Armed Virginia Sloop - Masts and Rigging

Finally, a long overdue update on the ship. I moved on from the bowsprit and formed the main mast, the topmast, the booms, and the yards. I settled on a technique for thinning the dowels that seemed to work pretty well: Since I didn't have a lathe, I put the dowels into my electric drill (being careful not to put them in TOO tight, since that leaves dents in the wood), and then set the drill up to the highest speed and just held sandpaper against it. This would be fairly painful using my bare hands, but I happened to have some of those silicon oven mitts, which let you hold very hot things (I had gotten them for smoking ribs). So, using the gloves, and holding 150 grit sandpaper against the spinning dowels, they were fairly quickly down to the proper diameter and taper.

After that, it was just a matter of building the trestle tree (where the main mast meets the top mast) and adding various extra bits and nubs to the yards and masts.

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Below you can see the bases of the booms, with card stock wrapped around, painted and then with polyurethane on it, to simulate the iron bands that were on the real ships. You can also see the sail hoop things on the mast. Since my ship won't have sails on it, they just sit there on the mast. I took this opportunity to try out "Black It" metal blackening solution, which is supposed to chemically blacken various metals. In my case it really just turned them sort of rust colored. Although, since that looks fairly natural in the context, I decided to go with it.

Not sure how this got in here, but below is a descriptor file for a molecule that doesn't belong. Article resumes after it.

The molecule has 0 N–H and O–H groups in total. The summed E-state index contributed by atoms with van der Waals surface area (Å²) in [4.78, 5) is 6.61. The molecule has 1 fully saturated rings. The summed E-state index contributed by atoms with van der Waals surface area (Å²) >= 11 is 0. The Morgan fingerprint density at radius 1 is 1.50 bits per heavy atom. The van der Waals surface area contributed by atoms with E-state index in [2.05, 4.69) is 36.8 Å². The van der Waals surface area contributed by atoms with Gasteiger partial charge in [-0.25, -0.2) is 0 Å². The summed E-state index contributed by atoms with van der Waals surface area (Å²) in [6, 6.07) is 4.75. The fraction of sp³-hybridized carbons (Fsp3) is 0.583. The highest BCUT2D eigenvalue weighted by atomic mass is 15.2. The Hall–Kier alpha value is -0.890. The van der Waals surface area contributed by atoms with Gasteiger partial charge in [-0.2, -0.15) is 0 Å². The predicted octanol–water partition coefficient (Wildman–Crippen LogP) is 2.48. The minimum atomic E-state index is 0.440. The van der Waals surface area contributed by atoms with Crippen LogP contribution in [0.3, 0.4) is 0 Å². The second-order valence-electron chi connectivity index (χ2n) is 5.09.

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With all of the various wooden parts of the rigging complete, I moved on to the strings. The practicum that I am following had me start with the bowsprit rigging and then prep almost all of the rigging on the lower mast before actually gluing the mast in place. Below you can see the completed bowsprit rigging, as well as the partially-rigged lower mast and trestle tree. On the main mast, on a few of the strings have actually been connected to the ship itself, so many of them are hanging loose in a disorderly fashion, which explains their fairly messy appearance in the photos.

Ship trivia of the day: Currently I am mostly just dealing with what is called the 'standing rigging', which are the ropes that generally do not move when the sails go up and down, but instead serve to hold the various masts, etc in place. These ropes were usually coated with tar, to waterproof them, and so, on my model, are made from the black string.

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Here are a few photos of the upper rigging meeting the ship.

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Finally, the ship in its current state. Standing rigging in progress, with mast and bowsprit attached. The rigging is moving along at a good pace so far, so I am hoping to increase the frequency of my updates on it :)

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